Mon 7 Feb 2005
An article in today's New York Times reminded me of the appropriation of culture by NASA critics following the Columbia disaster of 2003. Investigators blamed the crash in part on a 'broken safety culture' in which the emphasis on safety was lacking and individual engineers' ability to raise safety concern and make changes was hampered. At the time I was upset over the use of the term culture to encapsulate the problem, mostly because of the tendency for bureaucrats and administrators to imply that culture could be changed by fiat. But no company can change culture through administrative action – that much seems true two years later when, despite progress in the specific areas that caused the disaster, there are lingering questions from both inside and outside the agency regarding shuttle safety.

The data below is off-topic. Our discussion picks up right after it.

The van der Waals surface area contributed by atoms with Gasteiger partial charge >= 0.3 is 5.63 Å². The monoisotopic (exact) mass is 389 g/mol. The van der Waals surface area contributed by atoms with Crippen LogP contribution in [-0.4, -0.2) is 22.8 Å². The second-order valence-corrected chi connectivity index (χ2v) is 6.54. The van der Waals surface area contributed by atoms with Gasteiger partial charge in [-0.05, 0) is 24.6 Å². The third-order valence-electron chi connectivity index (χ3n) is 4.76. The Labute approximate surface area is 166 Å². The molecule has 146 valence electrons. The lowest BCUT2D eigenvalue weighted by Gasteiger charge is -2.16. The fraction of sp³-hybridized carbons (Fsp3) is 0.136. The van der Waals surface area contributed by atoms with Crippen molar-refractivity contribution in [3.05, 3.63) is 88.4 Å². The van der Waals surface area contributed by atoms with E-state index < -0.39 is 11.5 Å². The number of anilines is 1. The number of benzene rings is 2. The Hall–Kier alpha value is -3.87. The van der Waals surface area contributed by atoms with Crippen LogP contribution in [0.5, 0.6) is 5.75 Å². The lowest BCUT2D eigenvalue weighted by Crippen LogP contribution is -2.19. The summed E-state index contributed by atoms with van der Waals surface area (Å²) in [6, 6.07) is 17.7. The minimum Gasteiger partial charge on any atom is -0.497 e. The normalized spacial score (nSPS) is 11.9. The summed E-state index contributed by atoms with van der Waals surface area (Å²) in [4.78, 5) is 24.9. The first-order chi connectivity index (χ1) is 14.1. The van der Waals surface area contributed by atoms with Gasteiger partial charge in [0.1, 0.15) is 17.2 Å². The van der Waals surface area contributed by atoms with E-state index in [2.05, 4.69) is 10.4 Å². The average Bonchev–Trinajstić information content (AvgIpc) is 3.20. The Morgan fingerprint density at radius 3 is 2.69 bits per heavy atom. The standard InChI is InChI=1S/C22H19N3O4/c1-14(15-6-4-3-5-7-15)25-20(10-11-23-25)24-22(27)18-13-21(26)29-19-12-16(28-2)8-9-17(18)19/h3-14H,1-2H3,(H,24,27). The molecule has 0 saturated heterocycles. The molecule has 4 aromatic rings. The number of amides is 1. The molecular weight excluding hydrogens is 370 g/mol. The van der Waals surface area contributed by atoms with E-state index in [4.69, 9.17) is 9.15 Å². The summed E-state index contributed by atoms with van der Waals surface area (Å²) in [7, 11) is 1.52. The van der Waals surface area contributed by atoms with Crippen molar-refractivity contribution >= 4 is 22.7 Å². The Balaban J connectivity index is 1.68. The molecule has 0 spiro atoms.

A recent letter in Discover magazine pretty much sums up the problem as I see it. The author wrote in response to Discover naming the winning of the X-Prize by Burt Rutan and Scaled Composites' SpaceShipOne as the 2nd greatest SciTech achievement of 2004. In a nutshell, he argued that the push for government regulation of private spaceflight in the wake of the X-Prize is ridiculous because of the fallacy that government regulation somehow makes for safer practices. NASA seems to prove this. I think we can safely say that ethics, market success, and PR are all powerful incentives for a private company operation out from under the cloak of government to maintain rigorous safety practices while still innovating in a way that NASA is wholly incapable of.